Yesterday, TCPA World covered recent First Amendment challenges to the TCPA. Today we bring you an example of the TCPA’s content-based discrimination in action. The Middle District of Florida recently granted summary judgment to Navient Solutions on the ground that it called to collect a federal student loan. See Gaza v. Navient Solutions, LLC, No. 8:18-cv-1049, 2019 U.S. Dist. LEXIS 39773 (M.D. Fla. Jan. 23, 2019). The content of the speech — requesting payment on a federal student loan — ended the inquiry and resulted in summary judgment for the defendant.
None of this is to say that calls to collect government-backed debt should be covered by the TCPA. In fact, it’s pretty clear from the opinion that the defendant deliberately called the plaintiff, meaning that it did not use a random or sequential number generator. That should end the inquiry. And if courts actually enforced that statutory requirement, there would be no need for the government-backed debt exemption because collection calls are not made to randomly or sequentially generated numbers. The only entities that use that technology are the auto-spammers and offshore scam artists the TCPA was meant to address.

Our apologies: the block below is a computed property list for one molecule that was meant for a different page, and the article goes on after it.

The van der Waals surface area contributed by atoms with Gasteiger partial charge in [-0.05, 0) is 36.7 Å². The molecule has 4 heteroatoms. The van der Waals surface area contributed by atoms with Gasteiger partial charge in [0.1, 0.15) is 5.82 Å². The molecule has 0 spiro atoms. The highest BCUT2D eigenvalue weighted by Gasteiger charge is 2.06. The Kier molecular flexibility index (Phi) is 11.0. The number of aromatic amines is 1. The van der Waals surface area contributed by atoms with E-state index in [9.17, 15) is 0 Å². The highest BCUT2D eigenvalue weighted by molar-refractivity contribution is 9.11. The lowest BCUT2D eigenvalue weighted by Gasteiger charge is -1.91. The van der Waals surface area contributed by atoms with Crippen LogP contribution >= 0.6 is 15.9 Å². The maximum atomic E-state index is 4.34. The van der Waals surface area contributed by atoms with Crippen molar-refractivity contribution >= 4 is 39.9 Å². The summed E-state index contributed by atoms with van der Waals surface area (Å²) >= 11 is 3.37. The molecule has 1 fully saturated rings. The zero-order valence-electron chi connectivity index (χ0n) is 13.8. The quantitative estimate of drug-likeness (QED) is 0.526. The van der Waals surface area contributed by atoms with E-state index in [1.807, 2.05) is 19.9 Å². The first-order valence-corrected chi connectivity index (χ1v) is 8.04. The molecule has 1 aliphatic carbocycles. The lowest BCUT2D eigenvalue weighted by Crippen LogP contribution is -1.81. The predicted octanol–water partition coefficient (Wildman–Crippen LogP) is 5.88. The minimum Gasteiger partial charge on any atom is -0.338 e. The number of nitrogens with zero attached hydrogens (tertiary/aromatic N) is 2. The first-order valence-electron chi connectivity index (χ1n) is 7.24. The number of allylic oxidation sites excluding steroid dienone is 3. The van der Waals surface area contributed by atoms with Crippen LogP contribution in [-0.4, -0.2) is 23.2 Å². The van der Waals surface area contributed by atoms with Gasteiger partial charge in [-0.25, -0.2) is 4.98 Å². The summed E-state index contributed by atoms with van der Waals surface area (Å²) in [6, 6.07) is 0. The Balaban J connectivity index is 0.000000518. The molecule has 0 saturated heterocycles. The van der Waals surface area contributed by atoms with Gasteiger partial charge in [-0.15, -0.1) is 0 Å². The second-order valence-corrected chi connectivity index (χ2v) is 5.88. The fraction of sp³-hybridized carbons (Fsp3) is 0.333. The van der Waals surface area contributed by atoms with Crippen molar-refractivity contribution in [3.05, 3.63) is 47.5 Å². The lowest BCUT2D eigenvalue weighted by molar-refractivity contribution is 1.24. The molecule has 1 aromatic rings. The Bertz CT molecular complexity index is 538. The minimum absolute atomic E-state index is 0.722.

We mentioned yesterday that plaintiffs and the government argued, incorrectly, that the government-backed debt exemption is relationship based rather than content based. The Gaza case, and others like it, help demonstrate why that is not the case. But the case is also a reminder that the TCPA was a relationship-based statute as originally enacted. Or, more accurately, it was an anti-relationship statute. Implicit in the random or sequential number generation requirement is that the caller does not have a relationship with the people it is spamming. Instead, the caller hopes it will eventually reach a few people who will give up their bank account information to “the warranty department,” or to “win a cruise,” or to “the IRS to avoid going to jail.” The statute would not cover entities like the defendant in Gaza that actually have a relationship with the person they are calling, because they would not use a random or sequential number generator. Instead, they are legitimate companies, calling for legitimate purposes, that were never intended to be subject to the TCPA.
Comments are closed.